paypal-donate-horton-cemetery

    Support & Subscribe

    Patrons

    Borough of Epsom and Ewell’s
    
    Freemen
     Michael Arthur
     David Smith
    
    Aldermen
     Jean Smith 
     Michael Staples
     Jean Steer
     Keith Mann
     Robert Lewis
    
    Member of Parliament
     Chris Grayling
    
     Revd. David Fox Branch
     Janice Baker
    
    Polish Institute
      Dr Andrzej Suchcitz

CATHERWOOD, William

b.1875-d.1919

Introduction

This is the story of an American who moved to Ireland and from there to London.

1870s

William Pearson Catherwood was an American. In the Irish Census of 1901, he stated that he was born in Savannah, Georgia about 1875. The birth cannot be confirmed because birth records for Savannah did not start till 1890.

1890s

In 1893 he boarded the ship ‘Gallia’ in New York and arrived at Liverpool on 27 February 1893. He was 22, a labourer and stated that he was Irish. The Gallia was built by James and George Thomson of Clydebank, Scotland, launched in 1879 and owned by Cunard Steamship Co. of Liverpool. She was a single iron screw sailing ship.

1900s

In the 1901 Irish Census, William was boarding in a house on Market Street, Londonderry, Ireland. He was age 26, single, and a “printer compositor”. He could read and write and was a member of the Church of Ireland. He was born in Savannah, USA. Why did he come from the USA to Ireland? Perhaps his parents came from Ireland and had emigrated to America.

Also, in the 1901 Irish Census, William’s future wife Catherine Jane Dunlop, age 26, was living in Clooney Terrace, Waterside, Londonderry, Ireland. She lived with her widowed father Andrew, age 60, two older siblings Rebecca (age 30) and William (age 28), and four younger siblings Maggie (age 25), Robert (age 23), Samuel (age 21) and James (age 20). She was a seamstress.

On 17 Feb 1908, aged about 33, William Pearson Catherwood married a local girl Catherine Dunlop, also aged about 33, a seamstress in Londonderry.

On 11 December 1908, William and Catherine had their first child, Pearson Dunlop Catherwood in Londonderry.

1910s

In the 1911 Irish Census, William, Catherine, and Pearson were still in Londonderry living in Foyle Road. William’s place of birth was given as America. Originally it had been given as Savannah, but this had been crossed out and replaced by America. William, age 37, was still a compositor. Catherine’s age was given as 29 but in the 1901 Census, while still living with her father and siblings, her age was given as 26! I wonder what age her husband thought she was. Pearson was age 2. The family are described as Presbyterian.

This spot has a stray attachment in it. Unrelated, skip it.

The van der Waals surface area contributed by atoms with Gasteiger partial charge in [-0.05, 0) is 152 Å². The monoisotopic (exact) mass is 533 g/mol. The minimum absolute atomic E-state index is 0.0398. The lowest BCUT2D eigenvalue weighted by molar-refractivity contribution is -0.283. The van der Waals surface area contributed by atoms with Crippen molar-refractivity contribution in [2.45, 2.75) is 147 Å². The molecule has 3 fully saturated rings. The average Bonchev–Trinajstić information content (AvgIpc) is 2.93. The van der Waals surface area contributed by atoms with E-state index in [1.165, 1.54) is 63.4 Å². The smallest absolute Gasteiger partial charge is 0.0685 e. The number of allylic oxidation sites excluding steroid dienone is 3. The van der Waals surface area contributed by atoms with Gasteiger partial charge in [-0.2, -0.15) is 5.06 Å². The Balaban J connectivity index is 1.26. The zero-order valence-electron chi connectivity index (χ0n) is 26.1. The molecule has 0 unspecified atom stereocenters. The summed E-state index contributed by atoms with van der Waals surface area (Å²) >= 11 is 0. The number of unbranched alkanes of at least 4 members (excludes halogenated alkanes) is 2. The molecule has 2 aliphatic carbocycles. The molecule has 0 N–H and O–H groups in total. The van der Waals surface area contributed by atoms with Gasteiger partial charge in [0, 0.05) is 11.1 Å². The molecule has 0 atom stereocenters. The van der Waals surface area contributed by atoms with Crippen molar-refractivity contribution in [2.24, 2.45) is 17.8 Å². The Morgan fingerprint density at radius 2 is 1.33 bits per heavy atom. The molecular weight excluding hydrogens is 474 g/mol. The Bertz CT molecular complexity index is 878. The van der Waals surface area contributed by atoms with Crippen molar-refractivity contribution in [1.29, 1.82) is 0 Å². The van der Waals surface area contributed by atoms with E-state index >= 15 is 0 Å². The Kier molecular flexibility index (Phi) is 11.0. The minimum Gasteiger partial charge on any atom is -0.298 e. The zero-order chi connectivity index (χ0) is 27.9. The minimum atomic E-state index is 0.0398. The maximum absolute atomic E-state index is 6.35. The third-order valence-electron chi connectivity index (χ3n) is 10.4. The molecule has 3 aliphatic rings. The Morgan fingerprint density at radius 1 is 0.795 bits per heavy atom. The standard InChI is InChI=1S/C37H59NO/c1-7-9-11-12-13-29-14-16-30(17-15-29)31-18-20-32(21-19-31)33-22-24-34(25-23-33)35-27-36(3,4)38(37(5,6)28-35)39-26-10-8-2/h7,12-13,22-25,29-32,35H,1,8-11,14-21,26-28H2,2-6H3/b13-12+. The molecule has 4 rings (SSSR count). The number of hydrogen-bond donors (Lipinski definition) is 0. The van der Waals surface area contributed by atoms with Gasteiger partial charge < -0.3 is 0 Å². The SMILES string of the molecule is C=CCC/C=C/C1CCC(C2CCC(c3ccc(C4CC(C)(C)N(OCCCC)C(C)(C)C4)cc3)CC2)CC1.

1911 census of Ireland

At some time not long after the 1911 Census, the family moved to England and unfortunately in the Q4 of 1912, the death of their son Pearson Dunlop was registered, age 3.

In the Q2 of 1913, Catherine registered the birth of their second son James Marcus Catherwood. He was baptised at St Paul’s Church, Newington, Southwark on 4 May 1913 and the record shows his birth as 5th March 1913. The parents were named as William Pearson Catherwood, a compositor, and Catherine of 45 Sutherland Road.

In the December quarter of 1919, William died in Long Grove Hospital, he was only 45. We will need access to hospital records, if they still exist, to find out why he was admitted. Nothing that we can find in his life so far hints at what mental health problem he had.

Family after the death of William Catherwood

1930s

In the June quarter of 1937, James Marcus Catherwood, William’s son, married Mary Barrs in Northumberland, a long way away north of London.

The 1939 Register shows Mary Catherwood, born 29 Dec 1912, married and living in Alnwick, Northumberland. She was 27 years old and her occupation was unpaid domestic duties. The entry below Mary’s has been redacted. A redacted record means someone who was born less than 100 years ago and no death has been registered. It is likely this is a child.

1970s

In the December quarter of 1976, James Marcus Catherwood (William’s son), born 3 March 1913, died age 63, in Northumberland.

Author’s Thoughts

The fate of Catherine Catherwood, William’s wife, remains a mystery. I could find no record of her after 1913. The 1921 Census may reveal what became of Catherine.


Any redistribution or reproduction of part or all of the contents in any form is prohibited other than the following:
You may print or download to a local storage device extracts for your personal, non-commercial use only.
You may copy the content to individual third parties for their personal use, but only if you acknowledge the website as the source of the material.

You may not, except with our express written permission, distribute or commercially exploit the content. Nor may you transmit it or store it in any other website or other form of electronic retrieval system.

Comments

So empty here ... leave a comment!

Leave a Reply

Sidebar



%d bloggers like this: